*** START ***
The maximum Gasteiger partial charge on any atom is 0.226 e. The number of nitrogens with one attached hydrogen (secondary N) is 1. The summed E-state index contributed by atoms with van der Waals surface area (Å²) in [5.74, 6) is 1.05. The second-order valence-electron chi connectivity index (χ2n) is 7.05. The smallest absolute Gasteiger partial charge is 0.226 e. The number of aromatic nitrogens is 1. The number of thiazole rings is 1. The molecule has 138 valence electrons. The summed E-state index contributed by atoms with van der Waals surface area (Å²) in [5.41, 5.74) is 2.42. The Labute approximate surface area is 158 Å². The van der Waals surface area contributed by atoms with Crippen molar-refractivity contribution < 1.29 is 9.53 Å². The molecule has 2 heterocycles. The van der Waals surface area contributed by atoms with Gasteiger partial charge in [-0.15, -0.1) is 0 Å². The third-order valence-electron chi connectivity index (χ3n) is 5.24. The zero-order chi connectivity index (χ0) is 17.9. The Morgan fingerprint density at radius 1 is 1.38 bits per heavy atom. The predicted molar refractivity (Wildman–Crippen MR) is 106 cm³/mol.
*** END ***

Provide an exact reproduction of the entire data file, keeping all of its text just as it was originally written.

The maximum Gasteiger partial charge on any atom is 0.226 e. The number of nitrogens with one attached hydrogen (secondary N) is 1. The summed E-state index contributed by atoms with van der Waals surface area (Å²) in [5.74, 6) is 1.05. The second-order valence-electron chi connectivity index (χ2n) is 7.05. The smallest absolute Gasteiger partial charge is 0.226 e. The number of aromatic nitrogens is 1. The number of thiazole rings is 1. The molecule has 138 valence electrons. The summed E-state index contributed by atoms with van der Waals surface area (Å²) in [5.41, 5.74) is 2.42. The Labute approximate surface area is 158 Å². The van der Waals surface area contributed by atoms with Crippen molar-refractivity contribution < 1.29 is 9.53 Å². The molecule has 2 heterocycles. The van der Waals surface area contributed by atoms with Gasteiger partial charge in [-0.15, -0.1) is 0 Å². The third-order valence-electron chi connectivity index (χ3n) is 5.24. The zero-order chi connectivity index (χ0) is 17.9. The Morgan fingerprint density at radius 1 is 1.38 bits per heavy atom. The predicted molar refractivity (Wildman–Crippen MR) is 106 cm³/mol.